The center reports that of the 39 fellows who have completed the yearlong leadership academy, eight have sought state and local elected positions, with six emerging as victors. Among them are Dallas ISD school board members Jaime Resendez and Justin Henry. Other winners are state Rep. Victoria Neave, Cockrell Hill Mayor Pro-Tem Claudia Sandoval and Monica Lira-Bravo, a Dallas County Community College District trustee.
Past fellows also sit on many commissions and boards across North Texas, such as the DART board and the Dallas Housing Finance Corporation. The leadership center also has formed partnerships with influential policymakers such as the George W. Bush Policy Institute.
Latino center president Miguel Solis, a Dallas ISD trustee, notes that the operation’s mission — to develop a pipeline of policy leaders across the country to improve the lives of Latinos — is more critical now than ever.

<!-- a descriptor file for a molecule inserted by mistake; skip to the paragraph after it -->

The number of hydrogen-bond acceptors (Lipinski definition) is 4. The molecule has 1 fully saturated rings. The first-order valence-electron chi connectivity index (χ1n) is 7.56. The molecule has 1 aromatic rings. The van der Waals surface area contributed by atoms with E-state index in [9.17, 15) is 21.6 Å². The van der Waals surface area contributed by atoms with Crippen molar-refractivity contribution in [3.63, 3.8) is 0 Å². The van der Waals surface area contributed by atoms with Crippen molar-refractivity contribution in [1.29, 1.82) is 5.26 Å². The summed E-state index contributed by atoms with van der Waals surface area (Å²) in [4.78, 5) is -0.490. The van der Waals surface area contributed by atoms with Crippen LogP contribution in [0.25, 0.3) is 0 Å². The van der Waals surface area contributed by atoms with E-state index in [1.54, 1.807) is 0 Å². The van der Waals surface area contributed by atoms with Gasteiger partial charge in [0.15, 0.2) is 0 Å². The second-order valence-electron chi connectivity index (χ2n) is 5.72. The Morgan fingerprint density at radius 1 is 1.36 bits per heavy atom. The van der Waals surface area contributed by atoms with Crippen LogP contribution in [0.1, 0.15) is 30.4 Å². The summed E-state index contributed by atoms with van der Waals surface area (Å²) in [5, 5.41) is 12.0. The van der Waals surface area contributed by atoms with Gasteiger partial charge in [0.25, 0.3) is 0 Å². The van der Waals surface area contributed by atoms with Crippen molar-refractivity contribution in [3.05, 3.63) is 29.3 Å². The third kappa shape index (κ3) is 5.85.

“No one could have predicted what happened in 2016, ” Solis said. “We’d expected that this country’s leadership would recognize and respect the growth in Latino communities and put policies in place for positive change. The antithesis happened.”
That’s why it’s necessary for more Latinos and those who understand Latino issues to have a seat at the table on a host of issues. Those range from the separation of families at the border to efforts to improve education in Dallas ISD, where Latino students make up the majority of the population.